• 3 minutes China has *Already* Lost the Trade War. Meantime, the U.S. Might Sanction China’s Largest Oil Company
  • 7 minutes Saudi and UAE pressure to get US support for Oil quotas is reportedly on..
  • 11 minutes China devalues currency to lower prices to address new tariffs. But doesn't help. Here is why. . . .
  • 15 minutes What is your current outlook as a day trader for WTI
  • 2 hours Maybe 8 to 10 "good" years left in oil industry * UAE model for Economic Deversification * Others spent oil billions on funding terrorism, wars, suppressing dissidents * Too late now
  • 19 hours Long Range Attack On Saudi Oil Field Ends War On Yemen
  • 6 hours In The Bright Of New Administration Rules: Immigrants as Economic Contributors
  • 2 hours Will Uncle Sam Step Up and Cut Production
  • 6 hours 'No - Deal Brexit' vs 'Operation Fear' Globalist Pushback ... Impact to World Economies and Oil
  • 7 hours CLIMATE PANIC! ELEVENTY!!! "250,000 people die a year due to the climate crisis"
  • 8 mins With Global Warming Greenland is Prime Real Estate
  • 20 mins Sad . . . Only thing that moves oil price up is an attack on Tankers or Oil Facilities (Staged or real?)
  • 8 hours Domino Effect: Rashida Tlaib Rejects Israel's Offer For 'Humanitarian' Visit To West Bank
  • 1 day Gretta Thunbergs zero carbon voyage carbon foot print of carbon fibre manufacture
  • 11 hours Trump vs. Xi Trade Battle, Running Commentary from Conservative Tree House
  • 1 day Continental Resource's Hamm wants shale to cut production. . . He can't compete with peers.
  • 2 days NATGAS, LNG, Technology, benefits etc , cleaner global energy fuel
  • 1 day US Petroleum Demand Strongest Since 2007
Alt Text

Oil Prices Crash On Recession Fears

Oil prices fell sharply on…

Alt Text

Shale Bankruptcies Are On The Rise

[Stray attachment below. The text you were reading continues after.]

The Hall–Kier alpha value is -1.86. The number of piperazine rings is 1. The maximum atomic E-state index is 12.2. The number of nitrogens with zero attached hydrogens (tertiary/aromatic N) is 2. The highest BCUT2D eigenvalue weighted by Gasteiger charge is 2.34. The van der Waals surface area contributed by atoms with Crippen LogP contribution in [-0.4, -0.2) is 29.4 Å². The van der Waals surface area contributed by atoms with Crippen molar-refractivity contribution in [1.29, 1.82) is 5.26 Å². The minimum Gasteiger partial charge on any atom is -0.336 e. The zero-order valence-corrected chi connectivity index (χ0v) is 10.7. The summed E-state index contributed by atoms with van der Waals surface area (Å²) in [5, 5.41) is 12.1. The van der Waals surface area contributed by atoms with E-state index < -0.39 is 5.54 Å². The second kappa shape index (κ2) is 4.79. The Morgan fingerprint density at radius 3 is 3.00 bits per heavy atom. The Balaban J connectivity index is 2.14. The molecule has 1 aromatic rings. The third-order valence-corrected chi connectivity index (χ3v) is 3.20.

The number of shale bankruptcies…

Alt Text

A Limited Risk Play In A Shaken Market

Recession fears tanked stock markets…

Nick Cunningham

Nick Cunningham

Nick Cunningham is a freelance writer on oil and gas, renewable energy, climate change, energy policy and geopolitics. He is based in Pittsburgh, PA.

More Info

Premium Content

Why Canadian Oil Giants Won’t Expand Production Capacity

The long-chronicled pipeline woes in Canada continue to bedevil the oil industry. Now, major Canadian companies are holding back on upstream production expansions because of the inability to ship oil out of the country.

The lack of new pipeline capacity led to a crash in Western Canada Select (WCS) late last year, with prices briefly trading as low as $15 per barrel at a time when WTI was trading as much as $40 higher. In response, the government of Alberta did its best impression of the old Texas Railroad Commission, implementing mandatory production cuts, which took effect at the start of this year. The supply curbs have been wildly successful at rescuing WCS prices, although Canadian oil producers have also received a boost from the heavy oil outages in Venezuela. WCS is close to $50 per barrel now.

Yet, the pipeline woes have not been addressed. In fact, the bad news has only continued to pile up. Enbridge recently delayed its Line 3 in-service date until the second half of 2020, after originally expecting the project to come online later this year. The pipeline project could also run into trouble from indigenous communities affected along the route.